THE EXPAT LIFE:Expat Children

Article by Karen Arango

Moving abroad with children is a real challenge. The experience depends on each individual child and family circumstances, but it is always an opportunity for personal growth. Not only does it provide them with an opportunity to learn how to adapt, but will also create a great foundation for their future in many ways. Expat children speak several languages, possess strong communication and interpersonal skills and usually grow up to be very adaptable and open-minded individuals.

Apart from the benefi ts, there is always the risk of Expat Children Syndrome (ECS) occurring:

ECS is the psychological term to describe the emotional stress in expat children. ECS is more commonly found in early adolescence, between 10 to 15 years old; this is the time when they start to experience physical, psychological and emotional changes. Adolescence is a difficult period in the lives of all children, but when children move to a new country far from their close circle of friends, they can often fi nd it even more diffi cult to deal with the changes they are experiencing. If your kids experience changes such as shyness, anxiety, diffi culty to make friends or to adapt to new situations, disobedience or eating disorders for a long period of time, it is really important to face the problem and look for help and advice: reading books, getting help from support groups and seeing a psychologist.


1 Communicate:
Listen to their feelings, frustrations and emotions. Support and encourage them. This will help strengthen their self-esteem and selfconfi dence.

2 Set up routines:
Establish a routine and responsibilities as quickly as possible and try to keep the habits that you had before.

3 Get in touch with other expats with kids:
Taking part in activities for expat families allows you to extend your support network and share information about good schools or kindergartens, playgroups and nurseries, sports, parks, restaurants and activities.

4 Keep Positive:
Being enthusiastic and positive about the new life and place will have a good effect on them.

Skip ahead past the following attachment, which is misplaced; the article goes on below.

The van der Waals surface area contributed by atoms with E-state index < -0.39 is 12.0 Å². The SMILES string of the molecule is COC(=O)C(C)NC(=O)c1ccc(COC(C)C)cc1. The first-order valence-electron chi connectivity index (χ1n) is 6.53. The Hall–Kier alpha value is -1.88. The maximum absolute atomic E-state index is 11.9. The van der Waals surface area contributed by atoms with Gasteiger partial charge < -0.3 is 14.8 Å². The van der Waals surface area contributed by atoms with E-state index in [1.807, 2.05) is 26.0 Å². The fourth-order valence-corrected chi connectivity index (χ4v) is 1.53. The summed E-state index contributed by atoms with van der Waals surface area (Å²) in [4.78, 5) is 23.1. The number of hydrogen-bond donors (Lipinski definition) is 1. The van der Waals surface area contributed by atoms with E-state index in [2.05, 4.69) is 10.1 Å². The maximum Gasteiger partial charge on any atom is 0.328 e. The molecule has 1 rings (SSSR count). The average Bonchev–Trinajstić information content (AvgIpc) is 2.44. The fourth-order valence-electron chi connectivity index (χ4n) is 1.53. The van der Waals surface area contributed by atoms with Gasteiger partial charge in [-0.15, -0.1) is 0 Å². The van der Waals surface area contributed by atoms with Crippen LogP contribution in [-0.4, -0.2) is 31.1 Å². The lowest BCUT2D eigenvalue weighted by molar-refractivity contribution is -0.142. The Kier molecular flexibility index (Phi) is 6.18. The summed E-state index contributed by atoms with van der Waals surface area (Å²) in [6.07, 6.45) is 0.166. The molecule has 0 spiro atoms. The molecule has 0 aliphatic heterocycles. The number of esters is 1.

5 School:
If the kids able to attend an international school they will have an opportunity to interact with children from similar backgrounds and it will be easier for them to adjust to their new environment.

I wanted to broaden my professional view by asking 4 Xi’an expat parents about their own experiences of moving abroad with children and what advice they may have for others. Special thanks to the families for sharing their experiences and advice.

Jenny and John
One son, 3 years old

What do you think is the most benefi t for your son by being an expat?
He has the opportunity to learn about a new culture and a new language. I think that having the opportunity to live in a different country will give him a different perspective of life; at the end it will be very benefi cial for him and his development.

What do you think is being the most diffi cult challenge for your child, if any?
The most challenging thing for toddlers in Xi’an (under 3 years) is that they are not accepted at schools or any extracurricular activities (sports, dancing or gymnastics), basically they are treated like babies, and it is very hard for them to interact with other kids or to be active, which is what they want at this age.

Do you have any recommendations for other parents living in China?
If you have kids that do not go to school yet, make sure that you make friends with kids of the same age so your child has playmates, it is very important because there are no other activities offered for them. Also, if you have an active child, you can try going to the malls where they have play areas for kids of all ages, especially in winter time.

Hillary and Tony
2 daughters. Ages: 10 and 4

What do you think is the most benefi t for your son by being an expat?

I think the most benefi cial thing for my children to learn while being an expat is acceptance of different cultures. Whether it’s Chinese, Korean, German, or French I want them to know that we all need the same basic things and there are traditions that make each culture special.